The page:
The village where Jedek is spoken places a high value on cooperation and exchange. As such, the language includes many words that describe sharing and few that describe individual ownership.

Creating a full-blown new language often cements a kinship felt among its speakers — whether that kinship is rooted in religion, common social practices, or ancestral ties. Usually, O’Shannessy says, speakers of a fledgling language draw on older word forms and start to incorporate patterns they hear, or they might make small changes to a language pattern that already exists. “And then, because they’re all speaking to each other, that new pattern stays.”

Some newly discovered languages, meanwhile, have very old roots. Linguist David Harrison, of Swarthmore College, and his research team, supported by the National Geographic Society, happened upon Koro Aka about 10 years ago in a remote region of northern India where dozens of Indigenous languages are spoken. Although Harrison is not sure exactly when Koro Aka originated, he thinks it may have existed for centuries.

In the northern Indian region where Koro Aka arose, people share a common identity, living in bamboo homes on stilts, growing rice, and raising livestock. But all of Koro Aka’s speakers — about 1,000 people — already speak another language called Hruso Aka. That has researchers wondering why a community went on to develop a new language, especially since Koro Aka speakers identify culturally with people who only speak Hruso Aka.

“The Koro Aka population is subsumed within a larger population of Hruso speakers,” Harrison says. “That’s the usual scenario where people would switch over to the majority language.” What’s more, Koro Aka does not resemble the languages spoken in closely surrounding villages; it is as different from them, Harrison says, as English is from Japanese. But Harrison thinks Koro Aka may have linguistic predecessors that have not yet been uncovered, so he and his colleagues are tracing ever-expanding circles around the Koro Aka community to gather clues about the language’s true roots.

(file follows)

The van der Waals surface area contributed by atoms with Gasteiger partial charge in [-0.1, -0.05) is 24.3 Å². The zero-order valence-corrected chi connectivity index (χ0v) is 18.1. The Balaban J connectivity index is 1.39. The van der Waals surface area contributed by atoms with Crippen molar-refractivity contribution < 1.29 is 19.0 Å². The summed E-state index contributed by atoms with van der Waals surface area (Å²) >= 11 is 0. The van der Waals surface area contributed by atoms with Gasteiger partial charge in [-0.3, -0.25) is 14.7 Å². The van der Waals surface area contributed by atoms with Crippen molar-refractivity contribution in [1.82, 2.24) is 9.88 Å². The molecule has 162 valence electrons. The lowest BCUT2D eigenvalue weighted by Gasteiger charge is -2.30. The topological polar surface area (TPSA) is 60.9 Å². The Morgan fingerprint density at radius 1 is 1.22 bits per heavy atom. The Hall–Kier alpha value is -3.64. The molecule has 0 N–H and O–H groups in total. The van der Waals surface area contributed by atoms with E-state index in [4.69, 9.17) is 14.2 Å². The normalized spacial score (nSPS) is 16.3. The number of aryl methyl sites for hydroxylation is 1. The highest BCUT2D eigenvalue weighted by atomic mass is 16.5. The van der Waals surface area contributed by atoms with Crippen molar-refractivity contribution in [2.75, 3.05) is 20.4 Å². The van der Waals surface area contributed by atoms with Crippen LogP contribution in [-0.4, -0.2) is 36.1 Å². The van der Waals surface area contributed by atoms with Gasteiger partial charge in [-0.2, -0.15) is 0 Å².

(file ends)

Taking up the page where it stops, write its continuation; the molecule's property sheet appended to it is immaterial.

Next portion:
Parallel quests to understand what nurtures new languages and what sustains existing ones have led social scientists to one key answer: Languages often survive when young people are speaking them on a regular basis. This language transfer can be actively encouraged, as in immersion schools in Native American communities, or it can simply occur naturally.

O’Shannessy is optimistic about Light Warlpiri’s future for this reason. Even though only a few hundred people know the language, nearly all of the youth in the community are absorbing it and speaking it frequently.

warlpiri family

Linguist Carmel O’Shannessy (left) with Grace White Napaljarri (right) and children in her extended family, near their hometown of Lajamanu, in Australia’s Northern Territory. (Credit: Carmel O’Shannessy)